Northampton is the county town of Northamptonshire in the East Midlands of England. It lies on the River Nene, about 67 miles (108 km) northwest of London and 50 miles (80 km) southeast of Birmingham. In 2011, it had a population of 212,100.
Archaeological evidence of settlement in the area dates back to the Bronze Age, Roman and Anglo-Saxon periods. During the Middle Ages, the town rose to national significance with the establishment of Northampton Castle, which was an occasional royal residence and regularly hosted the Parliament of England. Medieval Northampton had many churches, monasteries and the University of Northampton, which were all enclosed by the town walls. It was granted its first town charter by King Richard I in 1189 and its first mayor was appointed by King John in 1215. The town is also the site of two medieval battles; the Battle of Northampton (1264) and the second in 1460.
Northampton's royal connection languished in the modern period; the town supported Parliament (the Roundheads) in the English Civil War, which culminated in King Charles II ordering the destruction of the town walls and most of the castle. The town also suffered the Great Fire of Northampton (1675) which destroyed most of the town. It was soon rebuilt and grew rapidly with the industrial development of the 18th century. Northampton continued to grow following the creation of the Grand Union Canal and the arrival of the railways in the 19th century, becoming an industrial centre for footwear and leather manufacture.
After the World Wars, Northampton's growth was limited until it was designated as a New Town in 1968, accelerating development in the town. Northampton unsuccessfully applied for unitary status in 1996 and city status in 2000; the town continues to expand with many areas undergoing urban renewal.
Northampton had an estimated population of 212,069 at the 2011 census.
For more information, see the EN Wikipedia article Northampton. Wikipedia supplies an "in depth" summary of Northampton's history from a Bronze Age settlement to the 20th and 21st centuries.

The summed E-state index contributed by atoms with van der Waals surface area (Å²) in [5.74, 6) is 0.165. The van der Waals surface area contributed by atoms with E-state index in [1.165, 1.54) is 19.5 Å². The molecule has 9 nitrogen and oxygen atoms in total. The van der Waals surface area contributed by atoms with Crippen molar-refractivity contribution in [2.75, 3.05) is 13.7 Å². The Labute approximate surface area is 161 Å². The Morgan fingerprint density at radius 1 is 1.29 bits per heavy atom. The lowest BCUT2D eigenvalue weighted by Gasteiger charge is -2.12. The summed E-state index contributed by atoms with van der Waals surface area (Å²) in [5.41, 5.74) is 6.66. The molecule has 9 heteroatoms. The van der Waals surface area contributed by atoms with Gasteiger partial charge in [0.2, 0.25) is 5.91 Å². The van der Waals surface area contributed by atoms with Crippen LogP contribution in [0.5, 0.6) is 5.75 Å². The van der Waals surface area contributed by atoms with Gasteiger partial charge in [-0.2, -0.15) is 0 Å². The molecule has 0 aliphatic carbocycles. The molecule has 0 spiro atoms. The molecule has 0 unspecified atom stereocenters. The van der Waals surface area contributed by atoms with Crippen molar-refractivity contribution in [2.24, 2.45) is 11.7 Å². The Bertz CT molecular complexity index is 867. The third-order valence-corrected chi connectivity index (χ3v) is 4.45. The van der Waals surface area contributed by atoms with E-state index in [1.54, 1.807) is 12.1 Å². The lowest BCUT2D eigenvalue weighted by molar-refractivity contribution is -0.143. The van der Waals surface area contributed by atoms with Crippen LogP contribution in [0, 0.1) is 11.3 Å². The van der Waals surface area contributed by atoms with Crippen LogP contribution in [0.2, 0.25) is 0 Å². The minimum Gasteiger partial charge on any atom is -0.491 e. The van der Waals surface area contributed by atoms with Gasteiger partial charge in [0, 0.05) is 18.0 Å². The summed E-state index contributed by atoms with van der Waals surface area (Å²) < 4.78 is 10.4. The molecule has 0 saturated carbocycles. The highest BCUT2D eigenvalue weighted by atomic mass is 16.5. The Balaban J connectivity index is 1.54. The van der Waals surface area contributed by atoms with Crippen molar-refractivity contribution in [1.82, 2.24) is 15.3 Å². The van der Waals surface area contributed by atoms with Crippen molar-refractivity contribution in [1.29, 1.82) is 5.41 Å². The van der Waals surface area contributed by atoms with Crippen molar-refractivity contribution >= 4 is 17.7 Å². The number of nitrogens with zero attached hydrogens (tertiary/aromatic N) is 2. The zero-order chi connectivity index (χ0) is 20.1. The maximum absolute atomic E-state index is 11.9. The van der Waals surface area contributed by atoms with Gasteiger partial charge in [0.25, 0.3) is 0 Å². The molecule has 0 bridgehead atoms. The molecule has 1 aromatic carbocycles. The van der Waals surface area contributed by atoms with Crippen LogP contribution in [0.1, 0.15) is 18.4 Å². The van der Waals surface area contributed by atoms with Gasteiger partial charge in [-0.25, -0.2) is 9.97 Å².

Municipal and County Borough Administration
Northampton was a Municipal Borough from 1835 until 1888 and a County Borough from 1888 until 1974. Until 1909 it was made up of the ecclesiastical parishes as listed in the following table. The ecclesiastical parishes were also civil parishes within the Northampton Registration District and may be noted in FreeBMD entries.
The relative locations of these ecclesiastical parishes can be found by typing "Northampton" in the search box in English Jurisdictions 1851 provided by FamilySearch and expanding the map with the "+" sign in the right-hand bottom corner a number of times. Clicking on the parish numbers within the map brings up the date of the earliest parish register and other details which may be useful. FamilySearch prevents us from reproducing this map.
In 1909 the Borough of Northampton took over from the individual ecclesiastical boroughs. The other parishes in the list below all became part of Northampton at the end of their duration.
In 1974 the Borough of Northampton became the centre of the Northampton District which included other civil parishes in the immediate area.
These two maps show the boundaries of the individual civil parishes in the county in 1900 and in 1944. Comparing the two on a local level allows one to understand the alterations (should there be any) which occurred during the interim period which are noted in the text above.